The Beths' Elizabeth Stokes interviewed
Fresh off a breakout year, and ahead of capping it all off by playing Indian Summer in Glasgow, The Beths’ Elizabeth Stokes talks about long distance, writing on the road and what future her really thinks
Elizabeth Stokes has been thinking about distance. And as the lead singer and songwriter of The Beths, it's not surprising that her mind is occupied by vast expanses of time and space. From the band’s home in Auckland, New Zealand, to stealing hearts at festivals, like closing Primavera Sound in Barcelona, to returning multiple times to cities they played for the first time just a year ago – as they will to Glasgow, when the summer, or what’s left of it, begins to tail off later this year – Stokes has travelled far distances, both geographically and personally.
Having been on the road for much of the last 15 months, covering that distance becomes a daily task. "Obviously, being on the road can be tough," says Stokes down the line from Chicago where the band have a day off. "The biggest thing, and something I’ve been writing a lot about recently, is distance. Long distance relationships – not in a romantic sense. More like friendships and family, and navigating being away from people. And when you’re going through a hard time, maybe knowing they are too. That’s been on my mind a lot."
The Beths' debut Future Me Hates Me came out around a year ago. The fact the band are packing out venues, ever-increasing in capacity, in disparate places, is testament to how it has gone over. The casual listener might baulk at the thought of Stokes' writing moving along such melancholy lines, such are the bountiful sunny hooks and immediately melodic disposition of The Beths' songs.
But what makes Future Me such a critical and popular lasting success, is Stokes' ability to wrap up ideas of mid-to-late-20s existential crisis, self-deprecation and self-doubt, unrequited love and tanking relationships – which Stokes tells us are built from notes she takes "whenever things are going strangely" – into bright, whip-smart and hopeful sounding tunes. The album deserves repeat listens so that Stokes' every line, every carefully crafted reference to the mundane and the personal, can be soaked up. The unceasingly fun riffs her words are dressed in make such replayability a pleasure.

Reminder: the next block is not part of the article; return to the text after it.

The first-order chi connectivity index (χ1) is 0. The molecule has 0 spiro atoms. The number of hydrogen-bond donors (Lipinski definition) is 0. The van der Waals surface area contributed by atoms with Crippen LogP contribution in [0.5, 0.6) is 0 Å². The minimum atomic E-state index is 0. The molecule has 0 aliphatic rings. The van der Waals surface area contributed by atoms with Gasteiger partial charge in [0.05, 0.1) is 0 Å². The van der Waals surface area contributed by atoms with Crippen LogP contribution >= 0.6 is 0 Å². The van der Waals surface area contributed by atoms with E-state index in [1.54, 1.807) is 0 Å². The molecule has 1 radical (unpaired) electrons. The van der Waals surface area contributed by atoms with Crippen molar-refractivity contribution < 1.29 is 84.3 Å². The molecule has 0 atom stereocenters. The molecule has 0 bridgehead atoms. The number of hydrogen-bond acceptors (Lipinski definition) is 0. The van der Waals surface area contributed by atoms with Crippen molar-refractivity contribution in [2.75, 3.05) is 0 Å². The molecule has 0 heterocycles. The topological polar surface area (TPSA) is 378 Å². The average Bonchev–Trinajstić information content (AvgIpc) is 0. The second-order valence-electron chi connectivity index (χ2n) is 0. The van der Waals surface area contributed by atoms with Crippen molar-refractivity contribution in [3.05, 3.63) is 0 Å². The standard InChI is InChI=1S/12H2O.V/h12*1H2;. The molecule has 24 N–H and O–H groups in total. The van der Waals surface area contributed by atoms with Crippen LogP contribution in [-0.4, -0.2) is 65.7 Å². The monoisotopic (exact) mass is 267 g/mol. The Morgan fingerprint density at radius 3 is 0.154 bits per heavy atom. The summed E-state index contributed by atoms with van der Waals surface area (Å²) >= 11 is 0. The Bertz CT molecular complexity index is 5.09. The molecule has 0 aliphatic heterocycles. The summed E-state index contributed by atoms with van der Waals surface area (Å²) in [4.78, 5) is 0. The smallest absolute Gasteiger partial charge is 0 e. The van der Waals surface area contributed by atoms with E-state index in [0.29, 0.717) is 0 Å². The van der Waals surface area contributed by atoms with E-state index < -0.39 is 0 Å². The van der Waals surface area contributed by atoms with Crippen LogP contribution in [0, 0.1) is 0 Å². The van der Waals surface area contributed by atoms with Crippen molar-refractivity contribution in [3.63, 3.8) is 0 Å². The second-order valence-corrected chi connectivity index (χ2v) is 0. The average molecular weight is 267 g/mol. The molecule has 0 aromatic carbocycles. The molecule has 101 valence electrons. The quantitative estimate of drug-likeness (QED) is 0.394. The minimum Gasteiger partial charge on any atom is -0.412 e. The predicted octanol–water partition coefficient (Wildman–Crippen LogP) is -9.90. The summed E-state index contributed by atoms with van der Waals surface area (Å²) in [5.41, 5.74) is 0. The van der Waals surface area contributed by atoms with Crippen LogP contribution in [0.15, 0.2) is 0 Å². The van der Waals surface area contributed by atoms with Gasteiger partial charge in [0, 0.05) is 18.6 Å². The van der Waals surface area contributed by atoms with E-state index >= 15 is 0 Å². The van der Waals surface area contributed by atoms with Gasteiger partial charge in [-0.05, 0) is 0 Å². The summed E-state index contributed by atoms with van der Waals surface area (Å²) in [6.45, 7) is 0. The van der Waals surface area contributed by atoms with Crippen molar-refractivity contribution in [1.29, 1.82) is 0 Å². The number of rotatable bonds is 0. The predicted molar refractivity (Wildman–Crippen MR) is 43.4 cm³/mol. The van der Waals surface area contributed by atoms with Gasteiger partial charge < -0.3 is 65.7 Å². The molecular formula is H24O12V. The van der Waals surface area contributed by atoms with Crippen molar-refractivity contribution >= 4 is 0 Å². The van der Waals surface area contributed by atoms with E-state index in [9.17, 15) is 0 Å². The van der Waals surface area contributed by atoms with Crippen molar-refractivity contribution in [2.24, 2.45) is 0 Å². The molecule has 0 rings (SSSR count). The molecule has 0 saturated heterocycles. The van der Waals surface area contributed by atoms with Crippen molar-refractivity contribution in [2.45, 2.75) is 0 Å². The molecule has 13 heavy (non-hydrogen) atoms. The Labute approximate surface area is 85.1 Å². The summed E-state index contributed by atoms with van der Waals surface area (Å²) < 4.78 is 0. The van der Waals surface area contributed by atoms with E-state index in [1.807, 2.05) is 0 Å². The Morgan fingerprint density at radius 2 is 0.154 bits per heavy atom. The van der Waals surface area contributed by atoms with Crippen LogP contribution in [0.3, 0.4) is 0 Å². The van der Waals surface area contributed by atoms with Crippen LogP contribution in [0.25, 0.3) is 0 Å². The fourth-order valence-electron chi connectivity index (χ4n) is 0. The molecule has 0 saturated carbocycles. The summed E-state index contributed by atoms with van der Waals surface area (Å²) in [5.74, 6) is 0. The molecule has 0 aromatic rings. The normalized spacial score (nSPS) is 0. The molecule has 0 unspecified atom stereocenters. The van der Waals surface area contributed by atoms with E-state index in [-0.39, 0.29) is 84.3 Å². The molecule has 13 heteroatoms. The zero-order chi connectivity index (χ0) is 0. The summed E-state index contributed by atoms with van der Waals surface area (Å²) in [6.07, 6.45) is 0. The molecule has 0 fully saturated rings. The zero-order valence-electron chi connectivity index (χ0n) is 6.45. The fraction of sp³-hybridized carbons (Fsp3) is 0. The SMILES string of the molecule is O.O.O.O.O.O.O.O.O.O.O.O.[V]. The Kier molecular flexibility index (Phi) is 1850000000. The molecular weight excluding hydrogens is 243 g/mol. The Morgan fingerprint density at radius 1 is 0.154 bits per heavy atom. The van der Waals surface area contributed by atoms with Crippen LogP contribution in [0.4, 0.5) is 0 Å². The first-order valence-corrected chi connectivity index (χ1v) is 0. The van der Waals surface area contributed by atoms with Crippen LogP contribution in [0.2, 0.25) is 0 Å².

"I realised how important my lyrics are to me," says Stokes in reference to her time at jazz school. "I was studying trumpet, and I realised I wanted to play ‘popular’ music. We loved jazz school; I mean, we loved music, and getting to study it all day, every day, and just going to a place where that’s all you do, was great. But I wanted to write songs again."
The story of The Beths – filled out by permanent members Jonathan Pearce and Benjamin Sinclair, with Tristan Deck now on drums – and their jazzy formative years is a bit over-emphasised now. Of course, the juxtaposition cries out for some mild surprise (jazz: long, intricate, improvised; The Beths’ pop-punky indie rock: lean, punchy, urgent). But actually that education informed a chunk of what she does best now, Stokes posits. "I think because I did trumpet, and it was not a chordal instrument, it’s a melodic instrument, it does, in a lot of ways, feel like singing. And in the music I like to write, the melodies are really important to me, the way that they stand on their own. I think playing an instrument where it's 100 percent melody – no words, no chords – there’s something to that. But maybe I’m reaching there."